NARRATIVE WOES….I had to laugh a bit when I read Conor Friedersdorf’s piece in Doublethink about why conservatives have trouble with the media:
Contra the least-thoughtful conservative critics, there isn’t any elite liberal conspiracy at work. Bias creeps in largely because the narrative conventions of journalism are poor at capturing basic conservative and libertarian truths. An instructive example is rent control. A newspaper reporter assigned that topic can easily find a sympathetic family no longer able to afford its longtime apartment in a gentrifying neighborhood. Their plight is a moving brief for a rent ceiling.
As almost everyone long ago conceded, however, opponents of rent control offer superior counterarguments. Limiting rent degrades the quality of a city’s housing stock, causes shortages as a dearth of new units are built, and spurs a black market where well-connected elites game their way into subsidized flats. A talented reporter, given enough time and space, could craft a narrative that illustrates how rent control ultimately makes poor families worse off. His job is relatively difficult, however, for he can hardly write a pithy anecdotal lead about the hundred families that won’t occupy a non-existent apartment building because a foolish policy eliminated an unknown developer’s incentive to build it.
The right, in other words, has a problem with narrative. The stubborn facts of this world contradict pieties left, right, and libertarian, occassionally forcing each group to revise its thinking. But the core critiques of liberalism intrinsically resist the narrative form. Who can foresee the unintended consequences of government intervention in advance? Who can pinpoint the particular threats to liberty posed by an ever-growing public sector?
The reason I laughed is that liberals complain about this exact same thing all the time. I guess everyone is convinced that the other side has nice, simple heart-tugging narrative storylines while their own side is consistently burdened with complex, bloodless, policy-heavy wonkery.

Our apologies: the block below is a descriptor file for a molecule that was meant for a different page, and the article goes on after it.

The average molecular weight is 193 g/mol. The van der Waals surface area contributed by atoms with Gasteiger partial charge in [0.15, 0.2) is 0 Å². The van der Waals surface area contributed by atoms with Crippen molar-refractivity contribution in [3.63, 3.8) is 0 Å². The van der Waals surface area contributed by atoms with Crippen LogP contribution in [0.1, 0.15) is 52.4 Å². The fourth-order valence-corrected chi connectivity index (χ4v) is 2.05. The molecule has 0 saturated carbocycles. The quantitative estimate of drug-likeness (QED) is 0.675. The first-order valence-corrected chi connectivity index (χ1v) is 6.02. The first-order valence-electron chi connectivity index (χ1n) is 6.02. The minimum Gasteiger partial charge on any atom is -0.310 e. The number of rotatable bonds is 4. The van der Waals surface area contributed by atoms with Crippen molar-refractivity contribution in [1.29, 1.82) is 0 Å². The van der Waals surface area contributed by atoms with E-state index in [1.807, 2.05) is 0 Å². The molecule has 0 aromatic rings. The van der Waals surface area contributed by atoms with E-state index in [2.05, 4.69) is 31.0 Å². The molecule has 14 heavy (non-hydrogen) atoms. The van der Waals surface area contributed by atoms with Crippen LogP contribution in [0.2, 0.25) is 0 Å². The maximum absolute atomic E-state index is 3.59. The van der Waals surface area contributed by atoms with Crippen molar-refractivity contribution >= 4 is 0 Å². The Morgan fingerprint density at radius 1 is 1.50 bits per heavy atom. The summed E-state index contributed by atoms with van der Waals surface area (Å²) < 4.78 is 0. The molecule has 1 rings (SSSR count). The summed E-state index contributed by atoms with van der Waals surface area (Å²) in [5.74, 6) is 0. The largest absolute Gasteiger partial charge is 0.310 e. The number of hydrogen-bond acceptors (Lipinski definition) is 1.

The real difference, though, isn’t that one side or the other has a monopoly on simple narratives, but that left and right tend to rely on different narratives. Liberals traffic heavily in guilt and personal tragedy. Conservatives specialize in fear and self-interest. Conservatives don’t have the same narratives as liberals, but they’ve still got plenty of narratives.
Eminent domain? Take your pick of stories about elderly widows kicked out of their homes to make room for a CostCo. Social programs? Ink has been spilled by the barrelful on welfare queens and related undeserving poor. Taxes? I hear the common man is groaning under their oppressive weight. National defense? The
commies Islamofascists are coming! Free trade? The media ranks protectionism right up there with creationism on its list of mouth-breathing quackeries. Social Security? There isn’t a reporter alive who doesn’t believe it’s going bankrupt. Unions? Pretty much responsible for the destruction of American industry. Bureaucratic bungling? Reporters love stories about bureaucracy run amok. Hell, the (liberal!) magazine I work for was practically founded on the notion of exposing bureaucratic idiocy.
Obviously each side has issues that it has a hard time with. The conservative case against rent control, granted, probably doesn’t lend itself well to narrative treatment — though I’ll bet it wouldn’t be that hard to come up with one. But if you think that’s tough, try the liberal case for higher taxes to fund social programs. Sure, it’s easy enough to find some photogenic five-year-old suffering from the ravages of poverty, but the conservative counternarrative against funding a program to help our struggling five-year-old is pretty widespread too: (a) it’s your money, (b) it’ll just get wasted by the bureaucracy, (c) we already spend enough on welfare anyway, and (d) the free market would take care of this if we just let it. If you’re wondering which narrative is more effective, just ask yourself how many big new social programs and how many big new tax increases we’ve gotten over the past few decades. Not too many.
It’s true, of course, that favored narratives rise and fall over time, and right now we’re entering an era when the repertoire of conservative narratives is showing every sign of Cheyne-Stokes breathing. But it had a good run until the current crew got hold of it. Blame them, not the storytelling power of conservative thought.